Development and Managed Hosting

Is my service provider GDPR-compliant?

Written on February 26, 2018 by Lucia Schöpfer

The bugbear that is the GDPR is hovering close by. May 2018 is the date on everyone’s lips: The new EU guidelines on the protection of personal data are about to come into force. A good thing, of course, since, at the end of the day, our data is one of the most valuable commodities of the 21st century. However, the bugbear title is especially apt given the drastically increased penalties that will now be applied in the event of non-compliance. No wonder then that everyone is a little bit apprehensive: In order to comply with the new regulation, what needs to be considered and what can be done to ensure that nothing slips through the cracks?

We get asked the following question over and over: To what extent can the service provider help to ensure compliance with the General Data Protection Regulation and what aspects on the hosting side need to be looked at, especially in the area of virtual systems (clouds)? We asked Anexia’s data protection expert, Christian Maciossek (Head of Transition & Service Design), to give us some insight into these matters.

IT Trends 2018 Christian Maciossek

Christian, what is the GDPR and what changes does it bring with it?
The GDPR is the European Union’s new data protection guideline, which is set to come into force in May 2018 after a two-year transition period. The GDPR aims to protect personal data and ensure consistency of regulation across Europe. Data protection law in Germany and Austria, in particular, is already very strict; not a whole lot is expected to change in these two countries as a result.

What are the challenges facing service providers such as Anexia?
It is incumbent upon service providers such as Anexia to ensure a very high level of security. For us this means that both our own data centers and those of our partners must meet the high security requirements that we set. We guarantee this through, among other things, ISO 27001 and 9001 certifications, which have helped lay the foundation for compliance with the GDPR.
In addition, we’ve added to our security portfolio through the acquisition of SSP Europe. We are now in a position to offer our customers a broad spectrum in order to safeguard their systems. At the same time, we endeavor to identify DDoS attacks and other similar threats to our data centers at an early stage. For this purpose, we’ve greatly expanded our network with the Backbone Europe project.

What does the GDPR mean for our customers?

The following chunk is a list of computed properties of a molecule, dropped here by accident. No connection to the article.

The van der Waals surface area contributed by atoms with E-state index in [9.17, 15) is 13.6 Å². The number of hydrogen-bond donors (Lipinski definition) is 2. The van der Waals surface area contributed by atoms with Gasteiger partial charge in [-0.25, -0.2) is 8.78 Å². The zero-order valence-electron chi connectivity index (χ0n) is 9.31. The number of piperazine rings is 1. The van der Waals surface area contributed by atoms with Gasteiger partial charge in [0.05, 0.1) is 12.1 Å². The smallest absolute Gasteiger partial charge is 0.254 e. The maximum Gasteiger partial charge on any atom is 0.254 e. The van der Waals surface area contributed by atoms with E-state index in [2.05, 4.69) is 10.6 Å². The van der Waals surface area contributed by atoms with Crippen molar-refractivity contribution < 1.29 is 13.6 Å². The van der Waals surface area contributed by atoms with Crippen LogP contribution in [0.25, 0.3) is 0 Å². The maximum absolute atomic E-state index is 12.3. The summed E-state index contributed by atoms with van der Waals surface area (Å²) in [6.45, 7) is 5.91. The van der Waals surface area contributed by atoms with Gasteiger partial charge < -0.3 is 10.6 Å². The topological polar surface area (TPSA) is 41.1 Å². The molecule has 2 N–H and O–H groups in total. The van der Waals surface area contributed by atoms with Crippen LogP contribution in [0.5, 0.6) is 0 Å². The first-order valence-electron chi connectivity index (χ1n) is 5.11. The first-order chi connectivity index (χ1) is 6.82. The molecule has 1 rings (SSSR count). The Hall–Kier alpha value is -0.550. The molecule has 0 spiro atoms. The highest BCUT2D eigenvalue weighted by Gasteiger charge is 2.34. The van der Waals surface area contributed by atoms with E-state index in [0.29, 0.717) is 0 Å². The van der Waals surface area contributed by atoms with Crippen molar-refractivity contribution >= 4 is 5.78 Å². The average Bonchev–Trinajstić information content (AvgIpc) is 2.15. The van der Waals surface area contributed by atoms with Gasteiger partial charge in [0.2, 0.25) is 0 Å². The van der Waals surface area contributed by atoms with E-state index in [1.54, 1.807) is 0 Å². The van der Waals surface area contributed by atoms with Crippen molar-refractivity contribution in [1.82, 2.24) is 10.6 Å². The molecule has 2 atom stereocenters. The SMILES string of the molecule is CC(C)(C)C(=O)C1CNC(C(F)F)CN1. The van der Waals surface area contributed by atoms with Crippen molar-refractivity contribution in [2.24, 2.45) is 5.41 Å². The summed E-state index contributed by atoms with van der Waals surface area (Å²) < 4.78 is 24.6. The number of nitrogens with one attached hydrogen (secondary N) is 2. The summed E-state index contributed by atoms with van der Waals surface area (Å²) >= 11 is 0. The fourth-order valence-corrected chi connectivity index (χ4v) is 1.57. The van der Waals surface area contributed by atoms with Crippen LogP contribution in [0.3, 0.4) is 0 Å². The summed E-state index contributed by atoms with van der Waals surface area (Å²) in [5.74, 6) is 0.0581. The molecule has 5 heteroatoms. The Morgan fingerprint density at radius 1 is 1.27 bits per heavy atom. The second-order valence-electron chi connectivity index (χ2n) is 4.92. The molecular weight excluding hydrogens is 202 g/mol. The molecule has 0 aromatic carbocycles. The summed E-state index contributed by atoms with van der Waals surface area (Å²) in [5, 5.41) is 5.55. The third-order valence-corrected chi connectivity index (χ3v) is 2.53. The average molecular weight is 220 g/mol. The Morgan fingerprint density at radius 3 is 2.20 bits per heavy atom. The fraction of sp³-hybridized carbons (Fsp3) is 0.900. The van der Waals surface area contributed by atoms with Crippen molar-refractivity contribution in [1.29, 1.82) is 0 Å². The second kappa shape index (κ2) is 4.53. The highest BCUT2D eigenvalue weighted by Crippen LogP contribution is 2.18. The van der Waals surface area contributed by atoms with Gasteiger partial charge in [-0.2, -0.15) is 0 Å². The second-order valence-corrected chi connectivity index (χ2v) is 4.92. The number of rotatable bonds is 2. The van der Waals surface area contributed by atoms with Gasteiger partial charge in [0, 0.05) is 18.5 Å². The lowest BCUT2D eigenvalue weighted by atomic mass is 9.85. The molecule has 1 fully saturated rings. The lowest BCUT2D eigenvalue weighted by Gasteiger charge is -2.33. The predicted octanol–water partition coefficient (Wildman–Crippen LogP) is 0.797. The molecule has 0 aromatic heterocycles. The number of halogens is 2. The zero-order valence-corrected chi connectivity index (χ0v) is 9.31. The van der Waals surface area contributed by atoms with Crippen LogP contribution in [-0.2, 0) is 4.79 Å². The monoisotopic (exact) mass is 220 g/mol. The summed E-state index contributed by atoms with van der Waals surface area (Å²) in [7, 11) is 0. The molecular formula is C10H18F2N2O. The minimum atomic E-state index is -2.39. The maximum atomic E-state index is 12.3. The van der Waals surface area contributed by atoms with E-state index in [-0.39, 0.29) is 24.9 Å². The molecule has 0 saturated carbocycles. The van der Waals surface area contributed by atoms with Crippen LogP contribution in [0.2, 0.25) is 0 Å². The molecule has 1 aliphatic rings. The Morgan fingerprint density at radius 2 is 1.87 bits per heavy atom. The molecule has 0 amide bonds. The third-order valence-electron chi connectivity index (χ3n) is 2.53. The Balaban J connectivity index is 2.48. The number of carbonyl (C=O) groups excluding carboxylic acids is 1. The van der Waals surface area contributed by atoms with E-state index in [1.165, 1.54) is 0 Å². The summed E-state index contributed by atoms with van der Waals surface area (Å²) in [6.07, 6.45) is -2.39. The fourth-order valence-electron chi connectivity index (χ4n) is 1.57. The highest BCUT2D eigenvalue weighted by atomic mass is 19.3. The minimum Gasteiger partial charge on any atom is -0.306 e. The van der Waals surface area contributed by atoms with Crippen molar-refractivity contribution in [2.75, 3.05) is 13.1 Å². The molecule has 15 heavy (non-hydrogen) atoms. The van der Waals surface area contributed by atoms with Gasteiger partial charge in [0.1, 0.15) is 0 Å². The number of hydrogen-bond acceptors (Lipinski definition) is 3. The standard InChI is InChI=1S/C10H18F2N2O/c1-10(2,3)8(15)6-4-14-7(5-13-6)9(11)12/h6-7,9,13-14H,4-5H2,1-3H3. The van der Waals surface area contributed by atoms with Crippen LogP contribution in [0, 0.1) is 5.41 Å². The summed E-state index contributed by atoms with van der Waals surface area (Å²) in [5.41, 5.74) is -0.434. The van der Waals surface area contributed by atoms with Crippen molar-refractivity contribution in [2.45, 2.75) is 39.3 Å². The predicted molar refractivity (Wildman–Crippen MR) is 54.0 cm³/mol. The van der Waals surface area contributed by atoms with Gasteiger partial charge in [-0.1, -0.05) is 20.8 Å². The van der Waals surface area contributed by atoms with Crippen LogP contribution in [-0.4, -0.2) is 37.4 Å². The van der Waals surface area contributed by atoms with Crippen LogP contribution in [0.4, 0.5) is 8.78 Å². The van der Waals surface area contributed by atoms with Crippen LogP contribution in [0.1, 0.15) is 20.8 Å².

In unmanaged situations, in particular, our customers need to ensure GDPR compliance themselves. It’s like hiring a car: we ensure that the car has a TÜV certificate, is in safe condition and has been serviced. However, we cannot prevent someone from driving it too fast. And it’s a similar story with personal data, for example, when using virtual machines (VM): Here, we work with a container system. We know that a container exists, but we don’t always know what the content is. That is why it is important that our customers, especially in unmanaged situations, and in some respects also the customers of our customers, familiarize themselves with the current data protection laws.

What information is available on the GDPR?
If you are looking for information on the GDPR, you can find it on the website of the BSI, the Federal Office for Information Security. There you can find useful information regarding which rules are to be implemented: What type of hard disk encryption is recommended? How long and how complex should passwords be? And so on.
As very strict data protection laws have been in place in Germany for some time now, the German BSI has got some excellent tips on protecting personal data.

What does the GDPR mean in terms of cooperation with the USA?
This is a fascinating topic. Indeed, the agreement with the USA will now also change as a result of introducing these new rules: The Safe Harbour Agreement is rendered obsolete by the new GDPR and is now called the Privacy Shield. However, the treatment of personal data in the USA and in Europe remains a sensitive issue. This is highlighted, for example, in the decision-making of market leaders such as IBM. There, at the start of the year, it was decided to separate the European and US clouds and to put in place two operating teams. This ensures that no IBM employee in the USA has access to systems of European customers.
This is also a hot topic for our customers of the Anexia World Wide Cloud (WWC). However, we can guarantee: With our teams of operations, based in Germany and Austria, Anexia ensures that our staff, our Anexians, are fully clued-up on the General Data Protection Regulation and that the personal data is protected to the best of our ability.

We are happy to answer any further questions you might have on the GDPR and on the responsibility now assumed by your service provider: